Surgery is the leading therapy for GIST . Currently, LE and RE are feasible surgical strategies for rectal GIST . RE is associated with low local recurrence , but always results in large trauma, severe bowel dysfunction, and poor quality of life . LE is a minimal invasion method to preserve the function of anal sphincter , especially in the modern era of imatinib target therapy . Typically, LE is related to higher local recurrence and shorter survival time than RE.
Yasui et al. collected rectal GIST patients across 40 institutions from 2003 to 2007; however, only 24 cases were enrolled in the study due to the low incidence of this disease . The study found that the local recurrence rate was 30.4% after curative resection, but that did not differ after LE (33.3%) vs. extended resection (28.6%) . Shu et al. analyzed 71 rectal GIST patients from 2004 to 2017, including 42 patients who underwent LE and 29 patients who underwent RE, in a retrospective study. The study also showed that the two surgical approaches did not have any significant impact on recurrence-free survival . Interestingly, the patients who underwent LE have longer overall survival than RE, but the RE patients were more moderate-high risk malignancy cases than those undergoing LE . In addition, LE is a preferred surgery for rectal GIST with less injury and short hospital stay . Guo et al. also found that LE has a similar clinical prognosis with RE, and LE can achieve short operative time, less operative bleeding, and a quick recovery, especially when combined with neoadjuvant therapy of imatinib [6, 7]. However, the optimal surgical strategy for rectal GIST remains controversial due to the low incidence and limited patient scale [6, 14,15,16,17,18,19].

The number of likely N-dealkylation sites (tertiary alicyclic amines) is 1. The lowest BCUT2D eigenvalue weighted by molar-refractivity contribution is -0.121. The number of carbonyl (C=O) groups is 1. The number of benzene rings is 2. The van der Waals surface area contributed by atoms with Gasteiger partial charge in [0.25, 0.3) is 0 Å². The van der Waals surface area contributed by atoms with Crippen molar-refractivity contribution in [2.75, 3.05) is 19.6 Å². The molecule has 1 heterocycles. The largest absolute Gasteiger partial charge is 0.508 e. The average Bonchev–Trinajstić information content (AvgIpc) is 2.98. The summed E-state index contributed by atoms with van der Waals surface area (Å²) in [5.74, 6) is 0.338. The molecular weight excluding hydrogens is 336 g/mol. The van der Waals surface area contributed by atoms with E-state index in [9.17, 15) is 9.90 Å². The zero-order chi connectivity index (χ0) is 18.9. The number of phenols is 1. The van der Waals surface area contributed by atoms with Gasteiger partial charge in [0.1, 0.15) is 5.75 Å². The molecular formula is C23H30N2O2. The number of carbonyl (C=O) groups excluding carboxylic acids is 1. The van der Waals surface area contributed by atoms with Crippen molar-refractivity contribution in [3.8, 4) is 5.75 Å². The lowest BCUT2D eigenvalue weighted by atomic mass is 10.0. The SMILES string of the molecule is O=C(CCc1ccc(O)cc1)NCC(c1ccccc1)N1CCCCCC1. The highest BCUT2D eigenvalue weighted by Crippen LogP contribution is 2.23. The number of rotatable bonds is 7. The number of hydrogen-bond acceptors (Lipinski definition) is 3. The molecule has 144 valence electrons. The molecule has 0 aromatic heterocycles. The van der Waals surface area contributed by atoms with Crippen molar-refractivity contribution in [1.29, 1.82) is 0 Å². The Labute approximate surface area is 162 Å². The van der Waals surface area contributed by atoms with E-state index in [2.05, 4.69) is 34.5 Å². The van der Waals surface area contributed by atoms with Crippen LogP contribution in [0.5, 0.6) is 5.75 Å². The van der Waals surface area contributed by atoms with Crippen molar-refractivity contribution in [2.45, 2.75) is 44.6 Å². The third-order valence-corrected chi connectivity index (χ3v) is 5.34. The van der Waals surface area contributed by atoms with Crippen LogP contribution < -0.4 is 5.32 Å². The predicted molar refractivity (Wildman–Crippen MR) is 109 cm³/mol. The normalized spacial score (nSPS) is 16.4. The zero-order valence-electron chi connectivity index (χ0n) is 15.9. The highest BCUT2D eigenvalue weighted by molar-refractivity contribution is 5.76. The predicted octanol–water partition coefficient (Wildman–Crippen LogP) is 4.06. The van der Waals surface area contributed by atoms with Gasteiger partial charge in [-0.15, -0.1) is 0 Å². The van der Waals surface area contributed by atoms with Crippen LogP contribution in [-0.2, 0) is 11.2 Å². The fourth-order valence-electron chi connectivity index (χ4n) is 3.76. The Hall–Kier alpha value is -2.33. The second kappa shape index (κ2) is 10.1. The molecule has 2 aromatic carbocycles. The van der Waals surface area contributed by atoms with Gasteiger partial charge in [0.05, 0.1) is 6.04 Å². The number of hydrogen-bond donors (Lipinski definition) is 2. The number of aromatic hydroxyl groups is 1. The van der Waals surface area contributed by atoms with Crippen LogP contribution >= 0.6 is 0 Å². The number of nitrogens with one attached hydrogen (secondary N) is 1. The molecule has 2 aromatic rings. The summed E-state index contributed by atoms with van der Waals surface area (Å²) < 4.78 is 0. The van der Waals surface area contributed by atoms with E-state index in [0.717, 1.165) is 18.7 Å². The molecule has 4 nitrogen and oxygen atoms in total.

In this retrospective study, we analyzed 154 rectal GIST patients in the SEER database. Although the number of patients enrolled was also limited, to the best of our knowledge, this is the largest population-based study on rectal GIST.
We found significant differences in CSS time for rectal GIST patients with respect to age, tumor differentiation, and radiotherapy, indicating that rectal GIST patients aged ≤ 60 years, with well/moderate differentiation and undergoing radiotherapy, exhibit a prolonged CSS time. Historically, GIST is considered radiation-resistant, and radiotherapy is not the predominant treatment for GIST. However, recent studies showed that radiation might be beneficial in advanced-stage GIST [23, 24]. The current results showed that radiotherapy benefits rectal GIST patients with a better prognosis, implying that radiotherapy may be a promising and potential treatment for rectal GIST but needs further investigation. Intriguingly, no significant differences were observed in the CSS time with respect to gender, race, tumor size, T classification, N classification, and regional LN surgery. The results further confirmed that regional LN surgery is unnecessary . Imatinib is used as the first-line treatment for rectal GIST for a satisfactory oncological outcome . Also, no significant differences were noted in the CSS time of chemotherapy in this study, but the detailed information of chemotherapy was unavailable, which we thought greatly influenced the result.
The present study aimed to compare the long-term survival of rectal GIST patients who underwent either LE or RE. Our results did not detect any significant difference in the CSS time between the two surgeries with respect to age, gender, race, tumor differentiation, tumor size, T classification, N classification, regional LN surgery, chemotherapy, and radiotherapy. These results suggested that the two surgical procedures are similar in terms of survival outcomes and a limited excision range, i.e., LE might be sufficient for rectal GIST patients.
Although we analyzed a large number of rectal GIST patients in the public SEER database, the present study has certain limitations. First, it is a retrospective study, and thus, bias is inevitable. Second, the lack of information on the neoadjuvant or adjuvant therapy of imatinib, distance of the tumor from anal verge and mitotic figures of the tumor, which might influence the survival of patients. Third, the lack of information on postoperative recurrence and the quality of life of rectal GIST patients might affect the choice of surgical strategy of surgeons. Thus, high-quality randomized controlled trials (RCTs) are imperative to elucidate the significance of both surgical approaches. Nonetheless, future studies would focus on the postoperative life quality of patients to determine the optimal approach for rectal GIST.